The people of Big Spring mourned the passing on Jan. 13, 1885 of the English earl who had been their boozy benefactor for the past year and a half.
Thirty-six years earlier, Joseph Heneage Finch was born into the good life of the English aristocracy. His father was the sixth Earl of Aylesford, which made Heneage the seventh in the series if he succeeded in outliving his sire.
In late 1874, Heneage began hanging around with none other than the Prince of Wales. The future King Edward VII would not inherit the throne for 37 years, so he passed the time drinking, womanizing and hunting. Since those happened to be Heneage’s three favorite pastimes, the two became best friends and inseparable companions.
Promising the hunting trip of a lifetime, the prince talked his bosom buddy into accompanying him on a four-month tour of India. But halfway through the dream vacation Heneage hurried home to confront an unfaithful wife.
He caught the countess-to-be fooling around with another blue-blood. Rather than reach some sort of quiet understanding, he broke an unwritten rule of Victorian society by filing for divorce.
Much to the delight of the public, the scandalous case dragged on for two years. Then it was thrown out of court after the hypocritical husband’s own adulterous affairs came to light.
A century or two earlier, Queen Victoria would have had Heneage’s head for his disgraceful behavior. In the fifth decade of her 63-year reign, the stern monarch did the next best thing by letting him know that he was no longer welcome in England.
So Heneage Finch left his native land in 1881 never to return. With an annual income or “remittance” of $50,000, he could look forward to a very comfortable exile.
Finch’s first stop was New York, where he was introduced to the tycoon Jay Gould. When he expressed the usual Englishman’s interest in the wild frontier, the robber baron referred him to the Lone Star State and suggested that he take one of his railroads, the Texas & Pacific, to the end of line.
Finch followed Gould’s advice and rolled into Colorado City in the summer of 1881. The first person he met was a Texas Ranger turned saloonkeeper named John Birdwell. They had nothing in common except a love of hunting and alcoholic beverages, but that provided the foundation for their odd-couple friendship.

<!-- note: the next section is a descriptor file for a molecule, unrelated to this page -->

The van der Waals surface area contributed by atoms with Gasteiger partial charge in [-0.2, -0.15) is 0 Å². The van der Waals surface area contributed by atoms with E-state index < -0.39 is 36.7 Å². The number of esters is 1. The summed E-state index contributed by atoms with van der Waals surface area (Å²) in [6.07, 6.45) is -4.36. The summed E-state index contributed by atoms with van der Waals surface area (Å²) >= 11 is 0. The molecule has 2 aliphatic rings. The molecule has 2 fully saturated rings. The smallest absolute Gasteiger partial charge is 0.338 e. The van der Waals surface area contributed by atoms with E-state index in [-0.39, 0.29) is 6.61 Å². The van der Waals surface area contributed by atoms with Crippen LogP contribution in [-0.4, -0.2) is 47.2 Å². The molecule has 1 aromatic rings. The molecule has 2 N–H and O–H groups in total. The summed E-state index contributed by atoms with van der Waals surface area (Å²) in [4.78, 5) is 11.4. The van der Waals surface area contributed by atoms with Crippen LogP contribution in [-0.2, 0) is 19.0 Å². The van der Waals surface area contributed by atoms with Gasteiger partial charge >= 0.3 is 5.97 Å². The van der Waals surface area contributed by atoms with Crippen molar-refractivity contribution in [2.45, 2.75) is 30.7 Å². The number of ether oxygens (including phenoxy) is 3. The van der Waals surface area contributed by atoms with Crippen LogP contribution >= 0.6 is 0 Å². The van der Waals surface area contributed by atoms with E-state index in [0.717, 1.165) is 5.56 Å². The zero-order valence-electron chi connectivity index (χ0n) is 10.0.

Vowing to return after seeing the sights in America, the exiled earl, whom the ex-lawman called “Judge,” boarded an eastbound train. When he saw neither hide nor hair of the odd English fellow for almost two years, Birdwell figured he must have found a locale more to his liking.
But he figured wrong because who should show up in his new saloon in Big Spring, the current end of the line, in August 1883 but Heneage Finch and his valet?
The earl had arrived the previous evening and gone to the Cosmopolitan Hotel to bed down for the night. Informed by the female proprietor that she was full up, Finch asked what she would take for the place. The woman named a price, he paid her in cash and instructed his valet to evict the guests from the two best rooms.
When he came down the next morning, Finch made her a present of the inn he had bought only hours before. It was hers free and clear on one condition: that the two rooms in which he had spent the night always be reserved for him.
A Chicago newspaper sent a reporter to West Texas the next spring to track down an English earl rumored to be living in a “castle” north of a place called Big Spring. Finch’s “castle” turned out to be a nine-room unpainted plank house. While the residence was hardly newsworthy, the interior rated a full-page story.
“It is a formidable arsenal and contains one of the most valuable private collections of guns and hunting paraphernalia in the United States,” wrote the reporter. “The walls are covered with rifles, shotguns, revolvers, derringers, cartridge belts, spurs (and) game bags” used by Finch and his brothers Clement and Daniel in their daily hunts.
Even more impressive was the evidence of heavy drinking. “The most conspicuous thing about the premises was a pile of empty bottles as big as a haystack.”
The Finch boys did not drink all that booze by themselves, which explained the earl’s popularity in those parts. Generous to a fault, he picked up the tab for everything.
The “castle” burned to the ground in the fall of 1884, a minor setback that did not keep Finch from throwing a big Christmas Eve party in town. But he could not shake off the effects of the festivities and spent the next three weeks in bed.
Heneage Finch took his last breath on Jan. 13, 1885. According to local folklore, death came less than 15 minutes after his doctor told him that he had that long to live.
The same physician prepared the bloated body of the exiled earl for shipment back to England. The frontier sawbones swore that the life-of-the-party’s liver was as hard as a rock and weighed 14 pounds!